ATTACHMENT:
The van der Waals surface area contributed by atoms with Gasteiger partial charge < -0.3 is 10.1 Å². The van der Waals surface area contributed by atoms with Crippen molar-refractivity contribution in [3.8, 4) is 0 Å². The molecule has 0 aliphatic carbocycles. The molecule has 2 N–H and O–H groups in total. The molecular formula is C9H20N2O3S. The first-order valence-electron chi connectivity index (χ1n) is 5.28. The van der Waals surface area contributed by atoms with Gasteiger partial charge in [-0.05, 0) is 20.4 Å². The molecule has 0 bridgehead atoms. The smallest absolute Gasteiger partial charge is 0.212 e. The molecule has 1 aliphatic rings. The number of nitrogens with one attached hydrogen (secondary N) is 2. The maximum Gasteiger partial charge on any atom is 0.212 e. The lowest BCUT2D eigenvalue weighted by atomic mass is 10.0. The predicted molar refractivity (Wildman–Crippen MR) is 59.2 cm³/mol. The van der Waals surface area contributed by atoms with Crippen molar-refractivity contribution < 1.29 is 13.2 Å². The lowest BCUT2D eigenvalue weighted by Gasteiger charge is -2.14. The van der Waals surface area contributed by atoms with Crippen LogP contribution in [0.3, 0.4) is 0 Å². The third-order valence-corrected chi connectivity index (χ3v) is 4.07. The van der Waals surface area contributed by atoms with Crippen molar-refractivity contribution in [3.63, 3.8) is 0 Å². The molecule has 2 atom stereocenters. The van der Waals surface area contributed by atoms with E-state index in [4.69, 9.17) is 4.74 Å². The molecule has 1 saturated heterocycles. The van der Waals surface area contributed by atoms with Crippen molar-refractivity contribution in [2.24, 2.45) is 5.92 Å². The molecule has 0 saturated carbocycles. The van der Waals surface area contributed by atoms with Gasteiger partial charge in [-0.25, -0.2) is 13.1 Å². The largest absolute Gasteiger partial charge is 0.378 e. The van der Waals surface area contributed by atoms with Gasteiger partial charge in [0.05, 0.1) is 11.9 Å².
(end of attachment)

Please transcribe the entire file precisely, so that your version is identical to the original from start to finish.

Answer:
The van der Waals surface area contributed by atoms with Gasteiger partial charge < -0.3 is 10.1 Å². The van der Waals surface area contributed by atoms with Crippen molar-refractivity contribution in [3.8, 4) is 0 Å². The molecule has 0 aliphatic carbocycles. The molecule has 2 N–H and O–H groups in total. The molecular formula is C9H20N2O3S. The first-order valence-electron chi connectivity index (χ1n) is 5.28. The van der Waals surface area contributed by atoms with Gasteiger partial charge in [-0.05, 0) is 20.4 Å². The molecule has 0 bridgehead atoms. The smallest absolute Gasteiger partial charge is 0.212 e. The molecule has 1 aliphatic rings. The number of nitrogens with one attached hydrogen (secondary N) is 2. The maximum Gasteiger partial charge on any atom is 0.212 e. The lowest BCUT2D eigenvalue weighted by atomic mass is 10.0. The predicted molar refractivity (Wildman–Crippen MR) is 59.2 cm³/mol. The van der Waals surface area contributed by atoms with Crippen molar-refractivity contribution < 1.29 is 13.2 Å². The lowest BCUT2D eigenvalue weighted by Gasteiger charge is -2.14. The van der Waals surface area contributed by atoms with Crippen LogP contribution in [0.3, 0.4) is 0 Å². The third-order valence-corrected chi connectivity index (χ3v) is 4.07. The van der Waals surface area contributed by atoms with Crippen molar-refractivity contribution in [3.63, 3.8) is 0 Å². The molecule has 2 atom stereocenters. The van der Waals surface area contributed by atoms with E-state index in [4.69, 9.17) is 4.74 Å². The molecule has 1 saturated heterocycles. The van der Waals surface area contributed by atoms with Crippen molar-refractivity contribution in [2.24, 2.45) is 5.92 Å². The molecule has 0 saturated carbocycles. The van der Waals surface area contributed by atoms with Gasteiger partial charge in [-0.25, -0.2) is 13.1 Å². The largest absolute Gasteiger partial charge is 0.378 e. The van der Waals surface area contributed by atoms with Gasteiger partial charge in [0.05, 0.1) is 11.9 Å².